Punitive Welfare on the Margins of the State: Narratives of Punishment and (In)Justice in Masiphumelele
While there is an established literature on the relationship between political economy and state punishment, there is less work on how punishment is constituted from below in contexts of inequality. In this talk I analyse the discourse around incidents of lethal collective violence that occurred in 2015 in a former ‘black township’ in South Africa. I use this discourse as a lens for examining how punitive forms of popular justice interact with state punishment. Whether via the slow violence of racialized structural inequality or the viscerally corporeal high rates of interpersonal violence, my interviewees were intimately acquainted with violence. Although they supported long-term imprisonment, and the expulsion of ‘criminals’ from their communities, none of them came across as conservative right-wing populists. Instead, they adopted complex positions, calling for a type of punitive welfarism, which combined harsh solutions to crime with explicit recognition of the importance of dealing with ‘root causes’. I argue that when the state is perceived to be failing to both impose punishment and provide welfare, violence becomes a technology of exchange, which simultaneously seeks both more punishment and more welfare. The result is an assemblage of exclusionary penal forms, many of which stem from and/or overlap with the violence (penal and otherwise), that was deployed by colonial and apartheid rulers as a means to control their racialized subjects.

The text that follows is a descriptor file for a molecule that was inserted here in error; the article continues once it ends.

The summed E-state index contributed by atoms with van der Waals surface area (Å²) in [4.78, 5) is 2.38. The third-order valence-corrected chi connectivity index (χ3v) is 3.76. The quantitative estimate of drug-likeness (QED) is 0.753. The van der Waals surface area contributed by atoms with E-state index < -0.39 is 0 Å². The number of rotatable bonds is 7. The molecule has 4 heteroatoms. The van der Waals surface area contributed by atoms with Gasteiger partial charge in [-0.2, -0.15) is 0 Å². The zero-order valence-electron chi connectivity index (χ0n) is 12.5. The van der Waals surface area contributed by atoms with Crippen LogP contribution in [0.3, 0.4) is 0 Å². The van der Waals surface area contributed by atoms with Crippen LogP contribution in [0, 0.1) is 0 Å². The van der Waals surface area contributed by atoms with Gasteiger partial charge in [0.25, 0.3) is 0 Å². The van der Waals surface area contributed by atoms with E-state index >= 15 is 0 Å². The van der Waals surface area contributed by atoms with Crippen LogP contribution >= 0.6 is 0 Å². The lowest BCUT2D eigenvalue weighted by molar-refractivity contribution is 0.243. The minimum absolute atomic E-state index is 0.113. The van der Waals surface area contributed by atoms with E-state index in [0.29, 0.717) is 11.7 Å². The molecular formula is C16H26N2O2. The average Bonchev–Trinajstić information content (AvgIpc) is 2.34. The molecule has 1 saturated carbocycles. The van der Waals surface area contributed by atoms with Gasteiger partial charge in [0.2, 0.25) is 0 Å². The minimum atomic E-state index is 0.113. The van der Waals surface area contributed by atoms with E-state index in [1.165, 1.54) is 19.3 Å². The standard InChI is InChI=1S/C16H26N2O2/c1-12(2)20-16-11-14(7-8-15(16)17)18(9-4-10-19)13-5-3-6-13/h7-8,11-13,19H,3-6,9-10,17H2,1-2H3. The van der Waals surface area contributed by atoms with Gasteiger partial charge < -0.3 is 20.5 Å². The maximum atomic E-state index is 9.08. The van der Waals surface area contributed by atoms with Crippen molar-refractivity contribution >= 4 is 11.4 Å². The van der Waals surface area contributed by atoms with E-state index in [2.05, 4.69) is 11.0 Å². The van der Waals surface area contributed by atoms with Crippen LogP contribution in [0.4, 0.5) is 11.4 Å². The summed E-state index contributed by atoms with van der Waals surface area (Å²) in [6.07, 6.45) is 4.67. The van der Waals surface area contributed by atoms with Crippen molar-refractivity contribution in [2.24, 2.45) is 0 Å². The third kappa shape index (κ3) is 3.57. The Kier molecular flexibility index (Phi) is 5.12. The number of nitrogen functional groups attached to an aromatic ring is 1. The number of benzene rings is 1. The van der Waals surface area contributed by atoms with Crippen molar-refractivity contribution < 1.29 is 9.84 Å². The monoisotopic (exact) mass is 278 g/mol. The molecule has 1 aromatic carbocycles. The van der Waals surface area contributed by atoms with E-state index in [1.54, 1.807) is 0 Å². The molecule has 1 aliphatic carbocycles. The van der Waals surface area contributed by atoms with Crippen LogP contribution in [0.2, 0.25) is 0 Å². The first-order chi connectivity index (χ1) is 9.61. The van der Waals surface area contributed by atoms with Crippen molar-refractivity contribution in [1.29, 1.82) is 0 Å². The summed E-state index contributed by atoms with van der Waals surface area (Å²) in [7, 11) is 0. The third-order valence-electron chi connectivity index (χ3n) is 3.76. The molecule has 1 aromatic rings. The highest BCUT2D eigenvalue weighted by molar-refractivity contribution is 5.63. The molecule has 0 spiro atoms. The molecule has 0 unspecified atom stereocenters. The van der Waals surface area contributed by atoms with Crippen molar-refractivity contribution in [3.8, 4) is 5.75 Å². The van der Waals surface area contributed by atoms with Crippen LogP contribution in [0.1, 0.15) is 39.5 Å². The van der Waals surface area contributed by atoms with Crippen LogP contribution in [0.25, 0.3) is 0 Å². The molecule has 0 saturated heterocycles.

This is an online event. It will be live streamed on the Centre for Ethics YouTube Channel on Wednesday, September 16. Channel subscribers will receive a notification at the start of the live stream. (For other events in the series, and to subscribe, visit YouTube.com/c/CentreforEthics.)
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University of Toronto
Wed, Sep 16, 2020
12:30 PM - 01:45 PM
Centre for Ethics, University of Toronto